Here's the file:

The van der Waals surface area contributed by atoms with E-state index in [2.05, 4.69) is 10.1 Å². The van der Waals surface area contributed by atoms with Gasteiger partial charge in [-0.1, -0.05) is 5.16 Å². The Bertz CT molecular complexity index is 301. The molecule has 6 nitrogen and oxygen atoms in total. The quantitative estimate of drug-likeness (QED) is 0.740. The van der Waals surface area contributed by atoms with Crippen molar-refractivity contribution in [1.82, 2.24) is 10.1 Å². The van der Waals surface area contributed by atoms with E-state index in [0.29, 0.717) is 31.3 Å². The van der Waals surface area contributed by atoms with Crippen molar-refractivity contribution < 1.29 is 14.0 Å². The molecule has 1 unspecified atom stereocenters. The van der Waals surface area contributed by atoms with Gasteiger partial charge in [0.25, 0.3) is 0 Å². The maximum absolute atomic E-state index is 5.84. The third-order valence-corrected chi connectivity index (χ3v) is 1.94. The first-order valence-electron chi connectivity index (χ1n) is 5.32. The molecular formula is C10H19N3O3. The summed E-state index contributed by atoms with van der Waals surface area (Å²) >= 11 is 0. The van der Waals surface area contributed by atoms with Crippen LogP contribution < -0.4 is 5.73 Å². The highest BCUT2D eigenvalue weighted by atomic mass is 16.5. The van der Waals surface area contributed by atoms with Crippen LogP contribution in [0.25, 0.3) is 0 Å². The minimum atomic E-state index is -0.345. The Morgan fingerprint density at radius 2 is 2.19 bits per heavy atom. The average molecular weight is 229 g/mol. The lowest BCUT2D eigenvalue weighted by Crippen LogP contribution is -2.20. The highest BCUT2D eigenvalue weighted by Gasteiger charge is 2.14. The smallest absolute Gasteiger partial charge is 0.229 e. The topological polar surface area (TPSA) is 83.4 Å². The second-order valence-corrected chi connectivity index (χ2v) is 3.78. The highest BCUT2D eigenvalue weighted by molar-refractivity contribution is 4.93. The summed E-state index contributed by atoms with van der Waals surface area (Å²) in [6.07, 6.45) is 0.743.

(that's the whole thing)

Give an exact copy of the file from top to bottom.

The van der Waals surface area contributed by atoms with E-state index in [2.05, 4.69) is 10.1 Å². The van der Waals surface area contributed by atoms with Gasteiger partial charge in [-0.1, -0.05) is 5.16 Å². The Bertz CT molecular complexity index is 301. The molecule has 6 nitrogen and oxygen atoms in total. The quantitative estimate of drug-likeness (QED) is 0.740. The van der Waals surface area contributed by atoms with Crippen molar-refractivity contribution in [1.82, 2.24) is 10.1 Å². The van der Waals surface area contributed by atoms with E-state index in [0.29, 0.717) is 31.3 Å². The van der Waals surface area contributed by atoms with Crippen molar-refractivity contribution < 1.29 is 14.0 Å². The molecule has 1 unspecified atom stereocenters. The van der Waals surface area contributed by atoms with Gasteiger partial charge in [0.25, 0.3) is 0 Å². The maximum absolute atomic E-state index is 5.84. The third-order valence-corrected chi connectivity index (χ3v) is 1.94. The first-order valence-electron chi connectivity index (χ1n) is 5.32. The molecular formula is C10H19N3O3. The summed E-state index contributed by atoms with van der Waals surface area (Å²) >= 11 is 0. The van der Waals surface area contributed by atoms with Crippen LogP contribution < -0.4 is 5.73 Å². The highest BCUT2D eigenvalue weighted by atomic mass is 16.5. The van der Waals surface area contributed by atoms with Crippen LogP contribution in [0.25, 0.3) is 0 Å². The minimum atomic E-state index is -0.345. The Morgan fingerprint density at radius 2 is 2.19 bits per heavy atom. The average molecular weight is 229 g/mol. The lowest BCUT2D eigenvalue weighted by Crippen LogP contribution is -2.20. The highest BCUT2D eigenvalue weighted by Gasteiger charge is 2.14. The smallest absolute Gasteiger partial charge is 0.229 e. The topological polar surface area (TPSA) is 83.4 Å². The second-order valence-corrected chi connectivity index (χ2v) is 3.78. The highest BCUT2D eigenvalue weighted by molar-refractivity contribution is 4.93. The summed E-state index contributed by atoms with van der Waals surface area (Å²) in [6.07, 6.45) is 0.743.